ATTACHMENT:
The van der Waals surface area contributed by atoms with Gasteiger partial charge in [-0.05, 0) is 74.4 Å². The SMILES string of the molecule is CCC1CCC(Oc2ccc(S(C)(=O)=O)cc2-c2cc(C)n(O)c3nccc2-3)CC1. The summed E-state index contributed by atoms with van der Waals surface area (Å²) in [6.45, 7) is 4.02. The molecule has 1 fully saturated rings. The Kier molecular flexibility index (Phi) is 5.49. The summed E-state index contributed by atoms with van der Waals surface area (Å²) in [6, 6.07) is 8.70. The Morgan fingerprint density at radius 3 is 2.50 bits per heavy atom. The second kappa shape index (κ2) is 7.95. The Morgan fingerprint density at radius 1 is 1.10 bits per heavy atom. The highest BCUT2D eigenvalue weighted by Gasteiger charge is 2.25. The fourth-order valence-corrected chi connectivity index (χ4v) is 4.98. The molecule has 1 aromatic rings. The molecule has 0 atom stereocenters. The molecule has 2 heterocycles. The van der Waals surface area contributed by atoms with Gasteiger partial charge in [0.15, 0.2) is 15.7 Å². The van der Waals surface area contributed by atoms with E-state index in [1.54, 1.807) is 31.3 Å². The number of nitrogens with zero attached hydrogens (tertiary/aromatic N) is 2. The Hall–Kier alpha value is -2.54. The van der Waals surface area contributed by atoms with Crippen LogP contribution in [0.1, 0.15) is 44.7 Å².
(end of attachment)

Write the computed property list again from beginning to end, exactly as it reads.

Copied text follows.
The van der Waals surface area contributed by atoms with Gasteiger partial charge in [-0.05, 0) is 74.4 Å². The SMILES string of the molecule is CCC1CCC(Oc2ccc(S(C)(=O)=O)cc2-c2cc(C)n(O)c3nccc2-3)CC1. The summed E-state index contributed by atoms with van der Waals surface area (Å²) in [6.45, 7) is 4.02. The molecule has 1 fully saturated rings. The Kier molecular flexibility index (Phi) is 5.49. The summed E-state index contributed by atoms with van der Waals surface area (Å²) in [6, 6.07) is 8.70. The Morgan fingerprint density at radius 3 is 2.50 bits per heavy atom. The second kappa shape index (κ2) is 7.95. The Morgan fingerprint density at radius 1 is 1.10 bits per heavy atom. The highest BCUT2D eigenvalue weighted by Gasteiger charge is 2.25. The fourth-order valence-corrected chi connectivity index (χ4v) is 4.98. The molecule has 1 aromatic rings. The molecule has 0 atom stereocenters. The molecule has 2 heterocycles. The van der Waals surface area contributed by atoms with Gasteiger partial charge in [0.15, 0.2) is 15.7 Å². The van der Waals surface area contributed by atoms with E-state index in [1.54, 1.807) is 31.3 Å². The number of nitrogens with zero attached hydrogens (tertiary/aromatic N) is 2. The Hall–Kier alpha value is -2.54. The van der Waals surface area contributed by atoms with Crippen LogP contribution in [0.1, 0.15) is 44.7 Å².